Tuesday 6 March 2012

Peter Black and powers of general competence

Readers of the blog written by Peter Black, Liberal Democrat AM for South Wales West, may have spotted that Cneifiwr has been involved in a mild spat with him over his pontifications on the subject of local government.

It all kicked off when Peter Black launched an attack on the Welsh Government for deciding not to adopt Eric Pickles' plans for local government in England, and in particular for not giving Welsh councils a general power of competence, which essentially means giving councils the power to do whatever they like within the bounds of the law.

Along the way Black gave as an example Eric Pickles' recent decision to include in his localism bill a clause giving councils in England the right to hold prayers as part of their formal proceedings if they so wish, and the focus of the debate then switched to the emotive but rather unimportant subject of the role of religion in council meetings.

In Black's article, which you can read here, he criticises the Welsh Government and in particular Carl Sargeant, the Local Government Minister, for what he sees as excessive meddling by Cardiff in the way Welsh councils are run and for tying them up in unnecessary red tape. He may well be right about some of this, although he does not get round to citing any specific examples apart from the government's intervention in the affairs of Anglesey, the biggest basket case among Welsh councils.

Anglesey was an example of local democracy which had gone spectacularly wrong, with constant in-fighting and bickering between councillors effectively bringing the council to a grinding halt. A good many of those councillors were returned unopposed at elections, and one of the concerns expressed by the commissioners put in place by Carl Sargeant was the prevailing political culture on the island and the lack of democratic choice available to voters.

As with the issue of prayers, singling out Anglesey was perhaps not the smartest thing for Peter Black to do in support of an argument for less central government interference.

Cneifiwr pointed out that under the 1972 Local Government Act, councils already have pretty sweeping powers to do whatever they like under Section 111 of that Act. Carmarthenshire County Council, for example, appears to be relying on those powers to justify the unlimited indemnity it has given its chief executive to fund libel proceedings against blogger Jacqui Thompson, even though the Welsh Government says it has given Welsh councils clear guidance that they should not act in this way.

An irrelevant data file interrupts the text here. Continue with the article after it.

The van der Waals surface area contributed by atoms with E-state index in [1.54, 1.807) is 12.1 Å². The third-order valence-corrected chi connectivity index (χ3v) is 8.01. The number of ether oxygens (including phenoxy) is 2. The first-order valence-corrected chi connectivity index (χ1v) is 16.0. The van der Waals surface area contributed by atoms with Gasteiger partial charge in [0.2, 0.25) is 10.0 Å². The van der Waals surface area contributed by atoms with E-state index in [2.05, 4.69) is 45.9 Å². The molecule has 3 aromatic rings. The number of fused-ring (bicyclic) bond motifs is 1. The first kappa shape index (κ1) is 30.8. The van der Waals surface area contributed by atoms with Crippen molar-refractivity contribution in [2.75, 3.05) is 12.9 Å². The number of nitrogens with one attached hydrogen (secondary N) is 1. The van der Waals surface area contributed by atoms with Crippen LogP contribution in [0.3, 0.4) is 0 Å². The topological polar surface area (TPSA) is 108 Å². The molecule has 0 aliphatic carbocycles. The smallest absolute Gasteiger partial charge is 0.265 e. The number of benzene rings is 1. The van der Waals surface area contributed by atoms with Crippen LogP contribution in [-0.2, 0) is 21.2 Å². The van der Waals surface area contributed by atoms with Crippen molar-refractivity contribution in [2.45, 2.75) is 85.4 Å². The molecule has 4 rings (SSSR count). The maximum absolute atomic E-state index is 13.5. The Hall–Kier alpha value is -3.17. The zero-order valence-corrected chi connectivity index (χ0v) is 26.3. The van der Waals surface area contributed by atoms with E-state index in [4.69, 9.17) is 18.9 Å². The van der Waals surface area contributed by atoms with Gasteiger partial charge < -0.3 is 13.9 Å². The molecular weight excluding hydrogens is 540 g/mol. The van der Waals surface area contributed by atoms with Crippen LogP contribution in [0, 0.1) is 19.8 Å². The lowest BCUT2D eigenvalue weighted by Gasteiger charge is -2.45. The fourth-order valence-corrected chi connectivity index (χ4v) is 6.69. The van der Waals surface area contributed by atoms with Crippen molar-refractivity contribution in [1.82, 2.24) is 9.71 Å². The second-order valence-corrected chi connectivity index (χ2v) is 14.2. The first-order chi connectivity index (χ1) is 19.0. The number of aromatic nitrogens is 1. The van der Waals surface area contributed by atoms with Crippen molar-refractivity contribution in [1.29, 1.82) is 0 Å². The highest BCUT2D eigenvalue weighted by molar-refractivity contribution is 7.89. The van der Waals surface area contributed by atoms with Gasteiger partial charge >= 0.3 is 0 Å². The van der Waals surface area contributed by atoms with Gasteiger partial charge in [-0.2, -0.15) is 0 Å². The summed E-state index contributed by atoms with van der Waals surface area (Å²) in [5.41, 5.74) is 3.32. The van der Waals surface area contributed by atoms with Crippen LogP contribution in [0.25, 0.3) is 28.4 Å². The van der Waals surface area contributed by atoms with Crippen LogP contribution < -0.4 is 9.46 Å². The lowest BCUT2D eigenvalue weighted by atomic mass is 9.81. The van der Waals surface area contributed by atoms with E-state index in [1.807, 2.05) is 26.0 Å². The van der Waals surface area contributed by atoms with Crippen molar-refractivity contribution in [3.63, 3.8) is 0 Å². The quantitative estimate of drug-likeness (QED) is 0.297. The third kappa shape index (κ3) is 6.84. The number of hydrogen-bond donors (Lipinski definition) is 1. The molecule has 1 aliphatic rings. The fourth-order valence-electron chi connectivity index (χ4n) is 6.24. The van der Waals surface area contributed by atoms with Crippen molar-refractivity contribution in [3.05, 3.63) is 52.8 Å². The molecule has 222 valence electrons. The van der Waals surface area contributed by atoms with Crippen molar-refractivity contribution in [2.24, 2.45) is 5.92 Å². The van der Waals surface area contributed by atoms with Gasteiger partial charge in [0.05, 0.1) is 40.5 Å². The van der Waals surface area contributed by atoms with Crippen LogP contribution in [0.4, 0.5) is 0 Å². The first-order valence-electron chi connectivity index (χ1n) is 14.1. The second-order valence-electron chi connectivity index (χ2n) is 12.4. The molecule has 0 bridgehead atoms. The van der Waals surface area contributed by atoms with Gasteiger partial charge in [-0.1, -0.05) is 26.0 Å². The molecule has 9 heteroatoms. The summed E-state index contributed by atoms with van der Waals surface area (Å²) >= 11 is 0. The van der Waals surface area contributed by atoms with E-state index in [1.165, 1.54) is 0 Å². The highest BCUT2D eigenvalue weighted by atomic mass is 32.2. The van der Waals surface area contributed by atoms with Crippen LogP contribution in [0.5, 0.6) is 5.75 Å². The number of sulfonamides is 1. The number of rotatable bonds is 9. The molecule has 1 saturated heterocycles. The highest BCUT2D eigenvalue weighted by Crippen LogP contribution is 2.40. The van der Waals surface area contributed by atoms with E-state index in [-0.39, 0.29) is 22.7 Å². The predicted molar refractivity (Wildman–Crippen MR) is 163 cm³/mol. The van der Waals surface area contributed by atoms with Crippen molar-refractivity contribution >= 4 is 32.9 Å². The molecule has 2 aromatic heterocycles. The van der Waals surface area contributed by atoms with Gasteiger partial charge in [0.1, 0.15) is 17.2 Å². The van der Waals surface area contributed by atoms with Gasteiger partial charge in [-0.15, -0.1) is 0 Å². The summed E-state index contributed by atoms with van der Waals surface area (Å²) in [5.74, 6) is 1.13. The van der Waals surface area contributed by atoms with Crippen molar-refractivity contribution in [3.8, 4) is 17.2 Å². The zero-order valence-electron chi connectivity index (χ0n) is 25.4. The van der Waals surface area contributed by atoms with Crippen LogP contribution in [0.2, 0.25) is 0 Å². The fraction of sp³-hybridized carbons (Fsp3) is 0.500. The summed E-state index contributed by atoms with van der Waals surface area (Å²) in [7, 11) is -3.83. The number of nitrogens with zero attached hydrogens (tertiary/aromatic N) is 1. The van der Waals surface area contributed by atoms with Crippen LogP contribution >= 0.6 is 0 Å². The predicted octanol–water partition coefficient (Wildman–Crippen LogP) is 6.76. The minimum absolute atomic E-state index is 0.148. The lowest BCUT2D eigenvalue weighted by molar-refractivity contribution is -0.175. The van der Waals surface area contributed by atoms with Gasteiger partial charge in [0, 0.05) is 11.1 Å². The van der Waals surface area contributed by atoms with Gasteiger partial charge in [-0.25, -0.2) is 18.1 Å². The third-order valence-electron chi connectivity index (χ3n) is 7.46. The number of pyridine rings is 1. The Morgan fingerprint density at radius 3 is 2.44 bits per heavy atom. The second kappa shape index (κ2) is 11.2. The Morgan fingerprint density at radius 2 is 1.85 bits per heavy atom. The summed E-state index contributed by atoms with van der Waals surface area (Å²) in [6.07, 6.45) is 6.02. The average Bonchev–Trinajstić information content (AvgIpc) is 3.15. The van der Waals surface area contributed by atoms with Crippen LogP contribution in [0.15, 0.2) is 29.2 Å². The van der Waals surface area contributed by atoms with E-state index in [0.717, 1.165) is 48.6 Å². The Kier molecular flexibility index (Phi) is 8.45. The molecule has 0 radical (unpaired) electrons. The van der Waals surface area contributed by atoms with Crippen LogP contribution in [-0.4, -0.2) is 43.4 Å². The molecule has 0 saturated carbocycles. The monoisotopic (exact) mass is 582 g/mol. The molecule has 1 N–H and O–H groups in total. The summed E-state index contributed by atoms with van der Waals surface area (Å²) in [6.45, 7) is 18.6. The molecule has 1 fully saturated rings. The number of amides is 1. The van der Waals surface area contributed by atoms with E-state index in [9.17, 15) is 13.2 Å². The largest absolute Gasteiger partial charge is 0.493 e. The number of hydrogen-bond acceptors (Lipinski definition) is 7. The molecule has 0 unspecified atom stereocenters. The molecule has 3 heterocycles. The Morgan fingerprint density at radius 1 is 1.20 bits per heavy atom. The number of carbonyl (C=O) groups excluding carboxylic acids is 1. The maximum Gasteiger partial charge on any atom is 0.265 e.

The problem with Peter Black's proposals, unclear as they are, is that giving councils greater powers in order, he says, to "empower local communities" would be much more likely to remove constraints on the tiny elites and overmighty unelected chief executives who run quite a few Welsh councils. Far from empowering communities and voters, the risk is that we would see even more secrecy, cronyism and dictatorial behaviour from some of these self-perpetuating elites.

There are certainly strong arguments to be made in favour of targeting specific new powers to councils in areas such as planning, the environment, education and social care. The Welsh Government's handling of the Local Development Plans in places such as Wrexham is a good case in point. But even then you need checks and balances, because the very nature of local government is that it is always going to be open to abuse, corruption and cronyism.

By coincidence, the day on which Cneifiwr and Peter Black were slugging it out saw a meeting of the Standards Committee of Barnet Borough Council in London to consider charges of breach of conduct against Tory council leader Brian Coleman. Coleman had made some particularly offensive and nasty comments in e-mails he sent to several residents about an issue involving a waste management company. You can read about the background on Mrs Angry's excellent blog here.

In the end, Coleman was found to have breached the code, and as punishment he was ordered to write letters of apology to two people. As the verdict was delivered, he showed his contempt for the process by reading messages on his phone. His solicitor argued unsuccessfully that the sanctions should have been applied under the terms of the new Pickles Localism bill because then he would not even have had to go to the bother of writing an apology.

If that is the kind of empowerment which Black thinks we should have in Wales, dim diolch.

In his response to Cneifiwr's comments, Black says that he is advocating radical change in local government and the way councils are elected. The main evidence for this claim would seem to come from an article he wrote back in 2010 (here). This was, of course, written before the LibDems joined the Tories in coalition, since when he has concentrated his fire on attacking Labour and Plaid Cymru.

To be fair, the article does make some concrete proposals for local government reform in Wales, although whether these ideas still reflect wider LibDem thinking is not clear.

In Carmarthenshire, which is not fertile ground for the LibDems, the sole LibDem councillor has been happily propping up the ruling closet Tory Independent group and loyally voting for Mery Gravell. You cannot see the join because there isn't one.

And so, it seems, is the case with Peter Black, as he advocates importing Eric Pickles and his plans to Wales, "liberating" Anglesey this year so that it can slip back into its old bad habits, and gives his blessing to making prayers part of council business.

We certainly need local government reform and a reduction in the number of councils, but copying England is not what Wales needs.

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